My Night Trying to Save Liberty Plaza: Firsthand Account of NYPD's Eviction of OWS
I walked up to Liberty Plaza at around 1:30 am to find out I was too late. The barricades were up; the police were everywhere. We couldn't even get close enough to see inside the park.
People were pissed. They were blindsided--separated from their friends, their homes, their family. Occupy Wall St. runs on camaraderie--on solidarity. And when your supporters are facing an unknown fate in the park that has become the base for a global movement, separation is hard.
And yet, the demonstrators stood strong as their hard work, all their infastructure-- the peole's library, the kitchen, the tents, arts and culture, media, medica--were destroyed. It was the police, once again, who incited the violence and stirred the chaos. I had not been there long at all--maybe ten minutes-- when all of a sudden, I was slammed against a building. I looked up and it was cops pushing the guys in front of me, crushing several of us against a building as they shouted to move back. And then, out of the corner of my eye, I saw a huge gust of pepper spray jet past my head. Luckily, I didn't get hit, at least hard. My mouth tasted like acetone as my eyes and face started to burn, just enough to make me livid. I was spitting that shit out for hours.
The whole night was chaotic, with ups and downs that swung between frightening, boring, and absolutely uplifting. As the crowd around Zuccotti shrunk and I realized nobody was getting anywhere near the park, I decided to meet up with the march that headed for City Hall. I had no idea how big it had gotten. Communication was complicated.
But I wanted to get there quick. I had a feeling I was missing out. I hopped in a cab to realize I had 3 dollars in my pocket and couldn't find my debit card. That cab driver turned out to be the first of two to offer me a free, or nearly free, ride. I gave him 3 bucks and he took me to City Hall, where a much larger, or perhaps more centralized, group had convened. Even before the endless march I embarked on took off from there, the cops' divide-and-conquer strategy had successfully separated us. We were in clusters around the park, then moving clusters around the village, where we paced, often aimlessly, for hours, not wanting to give up, but with no real plan.
Some people shouted to go to Washington Square; others said Union Square; back to Foley Square; Broadway and Pine. Some demonstrators threw trash into the road; others hurried to pick it up. While occupiers debated where to march, police differed in tactics as well. While some shoved people across the street and down on the ground with their hands, others held their batons in both hands to push. Some swung their batons on the heads and backs of demonstrators. Others were defiantly peaceful.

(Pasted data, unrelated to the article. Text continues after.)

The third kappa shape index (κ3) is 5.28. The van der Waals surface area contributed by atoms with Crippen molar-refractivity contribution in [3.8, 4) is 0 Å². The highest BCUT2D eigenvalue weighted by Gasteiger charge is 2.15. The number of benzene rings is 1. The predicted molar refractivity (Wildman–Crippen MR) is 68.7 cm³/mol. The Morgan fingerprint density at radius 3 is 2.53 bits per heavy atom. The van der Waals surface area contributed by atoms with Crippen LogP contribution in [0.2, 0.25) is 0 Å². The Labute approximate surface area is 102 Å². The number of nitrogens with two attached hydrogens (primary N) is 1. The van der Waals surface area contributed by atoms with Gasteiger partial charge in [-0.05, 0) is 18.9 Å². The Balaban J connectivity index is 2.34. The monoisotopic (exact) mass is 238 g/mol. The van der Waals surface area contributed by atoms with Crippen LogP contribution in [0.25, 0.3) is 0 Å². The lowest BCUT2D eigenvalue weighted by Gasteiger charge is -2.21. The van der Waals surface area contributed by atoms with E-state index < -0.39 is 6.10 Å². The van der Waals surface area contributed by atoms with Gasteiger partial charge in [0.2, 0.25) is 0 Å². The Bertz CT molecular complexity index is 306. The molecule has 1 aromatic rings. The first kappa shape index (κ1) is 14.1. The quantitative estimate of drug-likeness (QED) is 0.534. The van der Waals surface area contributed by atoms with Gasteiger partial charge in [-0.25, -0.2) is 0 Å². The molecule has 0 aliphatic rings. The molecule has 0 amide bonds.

Several times throughout the march, police sprinted down the street to clear people out of the vacant roads (it was 3am). One walked slowly behind, joking with demonstrators about how he wasn't like the other ones. Another cop pushed me up onto the sidewalk, and when I told him I was trying to get up on there but had no where to go, he apologized immediately, twice, and actually seemed to feel bad. Another cop yelled angrily at a co-worker "let them cross the street!!" as another boy in blue shouted and started to pull out of the intersection.
When we finally made it to Foley Square, where another group had already converged, the peace and organization was an immediate burst of relief. There were human mics and process. Organization yielded results. We communicated and made decisions. And then we became the new, temporary base. Not everybody was happy about that. Some had higher expectations for a commitment to Liberty Plaza.
And while the disagreement continued, familiarity with consensus assisted the stressed-out, sleep-deprived demonstrators in deciding to act with careful planning. We waited, we tweeted, we communicated, and crowds gathered. By 7 am, Foley Square was buzzing. By 8am, we were marching to Canal and Broadway, where an impromptu camp showed that the occupiers were never sleeping. They did not give up; they cannot be dispersed. All physical separations are only temporary, and the cops cannot penetrate the mind. Bloomberg cannot evict a movement.